Author Archives: Stories in Stone

Gargoyles at Wilstead church

At 9.30 on the evening of Sunday 11 April, 1742 the west tower of Wilstead parish church near Bedford collapsed.  The Bishop of Lincoln, having considered the extent of the damage, gave permission for the sale of three of the … Continue reading

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Gargoyles 1: Introduction and interpretation

The simplest, most straightforward definition of a gargoyle is that it is a sort of high-level stone waterspout with a gutter, projecting out far enough from the wall face to prevent water erosion. From the thirteenth century onwards these spouts … Continue reading

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Not the hand of St James

  St James the Great JAMES the Great was the brother of the apostle John, and the son of Zebedee, a fisherman, and Salome, arguably (at a stretch) the Virgin Mary’s sister. James and John may thus have been first cousins … Continue reading

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Romanesque Sculpture – the Canon

To be clear, I am using the word canon here to signify a list of works accepted as being representative of Romanesque sculpture. This is not necessarily the same as a list of works accepted as being of the highest … Continue reading

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The Romanesque canon according to Zarnecki (1951 and 1953)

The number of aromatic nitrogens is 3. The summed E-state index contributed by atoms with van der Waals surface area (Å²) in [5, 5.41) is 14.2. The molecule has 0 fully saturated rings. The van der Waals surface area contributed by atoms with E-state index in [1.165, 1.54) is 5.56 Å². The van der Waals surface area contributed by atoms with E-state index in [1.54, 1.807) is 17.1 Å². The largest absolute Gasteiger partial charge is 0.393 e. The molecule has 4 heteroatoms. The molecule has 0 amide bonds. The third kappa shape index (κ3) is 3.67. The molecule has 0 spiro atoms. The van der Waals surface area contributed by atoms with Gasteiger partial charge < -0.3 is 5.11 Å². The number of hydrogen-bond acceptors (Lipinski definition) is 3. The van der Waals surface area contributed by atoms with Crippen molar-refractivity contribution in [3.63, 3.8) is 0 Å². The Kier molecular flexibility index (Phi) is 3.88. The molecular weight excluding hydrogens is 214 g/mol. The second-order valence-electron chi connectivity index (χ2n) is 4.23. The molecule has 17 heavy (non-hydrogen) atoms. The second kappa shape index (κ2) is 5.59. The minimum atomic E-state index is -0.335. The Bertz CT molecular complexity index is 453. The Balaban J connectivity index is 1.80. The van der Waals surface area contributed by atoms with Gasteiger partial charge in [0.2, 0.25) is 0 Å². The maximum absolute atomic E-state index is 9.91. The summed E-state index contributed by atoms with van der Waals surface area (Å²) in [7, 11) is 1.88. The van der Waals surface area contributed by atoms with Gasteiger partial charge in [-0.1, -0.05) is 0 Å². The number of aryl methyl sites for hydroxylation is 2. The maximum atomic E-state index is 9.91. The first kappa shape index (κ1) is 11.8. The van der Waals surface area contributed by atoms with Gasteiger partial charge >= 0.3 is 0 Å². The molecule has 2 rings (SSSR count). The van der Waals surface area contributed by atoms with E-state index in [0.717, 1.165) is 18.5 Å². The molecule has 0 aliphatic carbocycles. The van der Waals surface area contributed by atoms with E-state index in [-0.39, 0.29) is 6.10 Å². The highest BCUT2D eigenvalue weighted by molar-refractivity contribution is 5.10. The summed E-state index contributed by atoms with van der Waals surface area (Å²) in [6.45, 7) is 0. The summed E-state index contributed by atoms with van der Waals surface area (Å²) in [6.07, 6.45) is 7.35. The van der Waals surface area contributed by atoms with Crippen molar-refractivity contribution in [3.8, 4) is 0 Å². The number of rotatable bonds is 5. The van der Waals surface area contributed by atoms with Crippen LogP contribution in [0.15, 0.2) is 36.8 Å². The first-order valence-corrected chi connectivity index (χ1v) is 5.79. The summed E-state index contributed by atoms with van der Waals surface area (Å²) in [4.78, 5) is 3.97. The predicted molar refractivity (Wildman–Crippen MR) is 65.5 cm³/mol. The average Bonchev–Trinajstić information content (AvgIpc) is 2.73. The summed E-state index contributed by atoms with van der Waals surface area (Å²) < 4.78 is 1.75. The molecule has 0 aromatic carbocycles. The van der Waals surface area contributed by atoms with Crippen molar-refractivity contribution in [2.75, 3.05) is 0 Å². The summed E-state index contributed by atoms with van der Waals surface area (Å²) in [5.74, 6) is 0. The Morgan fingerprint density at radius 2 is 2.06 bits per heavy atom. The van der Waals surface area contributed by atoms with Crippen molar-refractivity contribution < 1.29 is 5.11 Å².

This list of dated works, taken from G. Zarnecki, English Romanesque Sculpture 1066-1140, London 1951, Later English Romanesque Sculpture 1140-1210 London 1953 is meant to be read in conjunction with my post on Romanesque Sculpture – the Canon. Location Work Date Durham Castle … Continue reading

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The Romanesque canon according to Prior and Gardiner

This list of dated works, taken from E. S. Prior and A. Gardner, An Account of Medieval Figure-Sculpture in England. Cambridge 1912, is meant to be read in conjunction with my posts on Prior & Gardiner – sculpture as evolution and Romanesque Sculpture … Continue reading

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Corbels and corbel tables

A corbel is a projecting block of stone or timber that supports a feature above. A row of corbels supporting a parapet, stringcourse or the eaves of a roof is called a corbel table. Corbels and corbel tables are thus … Continue reading

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